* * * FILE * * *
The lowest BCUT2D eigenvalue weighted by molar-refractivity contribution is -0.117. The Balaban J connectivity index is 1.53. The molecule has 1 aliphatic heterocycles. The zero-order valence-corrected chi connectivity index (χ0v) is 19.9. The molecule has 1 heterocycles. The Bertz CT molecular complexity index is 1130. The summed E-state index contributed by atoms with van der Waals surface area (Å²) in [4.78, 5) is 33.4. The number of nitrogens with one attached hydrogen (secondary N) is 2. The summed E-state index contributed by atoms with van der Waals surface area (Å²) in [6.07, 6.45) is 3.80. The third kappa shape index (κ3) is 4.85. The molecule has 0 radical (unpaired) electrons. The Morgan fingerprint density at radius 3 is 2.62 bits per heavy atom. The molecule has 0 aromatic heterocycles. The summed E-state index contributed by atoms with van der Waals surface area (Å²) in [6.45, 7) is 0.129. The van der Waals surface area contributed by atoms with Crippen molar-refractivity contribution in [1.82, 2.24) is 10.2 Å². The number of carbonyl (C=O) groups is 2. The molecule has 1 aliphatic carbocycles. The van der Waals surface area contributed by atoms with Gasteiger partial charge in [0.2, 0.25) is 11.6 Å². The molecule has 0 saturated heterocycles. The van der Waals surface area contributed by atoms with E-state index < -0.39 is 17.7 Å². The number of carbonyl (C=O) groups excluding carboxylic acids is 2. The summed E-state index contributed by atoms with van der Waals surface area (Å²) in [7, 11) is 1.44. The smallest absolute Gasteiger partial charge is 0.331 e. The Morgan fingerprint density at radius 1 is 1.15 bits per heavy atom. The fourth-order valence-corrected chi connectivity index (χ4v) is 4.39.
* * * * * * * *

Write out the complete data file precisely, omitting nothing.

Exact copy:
The lowest BCUT2D eigenvalue weighted by molar-refractivity contribution is -0.117. The Balaban J connectivity index is 1.53. The molecule has 1 aliphatic heterocycles. The zero-order valence-corrected chi connectivity index (χ0v) is 19.9. The molecule has 1 heterocycles. The Bertz CT molecular complexity index is 1130. The summed E-state index contributed by atoms with van der Waals surface area (Å²) in [4.78, 5) is 33.4. The number of nitrogens with one attached hydrogen (secondary N) is 2. The summed E-state index contributed by atoms with van der Waals surface area (Å²) in [6.07, 6.45) is 3.80. The third kappa shape index (κ3) is 4.85. The molecule has 0 radical (unpaired) electrons. The Morgan fingerprint density at radius 3 is 2.62 bits per heavy atom. The molecule has 0 aromatic heterocycles. The summed E-state index contributed by atoms with van der Waals surface area (Å²) in [6.45, 7) is 0.129. The van der Waals surface area contributed by atoms with Crippen molar-refractivity contribution in [1.82, 2.24) is 10.2 Å². The number of carbonyl (C=O) groups is 2. The molecule has 1 aliphatic carbocycles. The van der Waals surface area contributed by atoms with Gasteiger partial charge in [0.2, 0.25) is 11.6 Å². The molecule has 0 saturated heterocycles. The van der Waals surface area contributed by atoms with E-state index < -0.39 is 17.7 Å². The number of carbonyl (C=O) groups excluding carboxylic acids is 2. The summed E-state index contributed by atoms with van der Waals surface area (Å²) in [7, 11) is 1.44. The smallest absolute Gasteiger partial charge is 0.331 e. The Morgan fingerprint density at radius 1 is 1.15 bits per heavy atom. The fourth-order valence-corrected chi connectivity index (χ4v) is 4.39.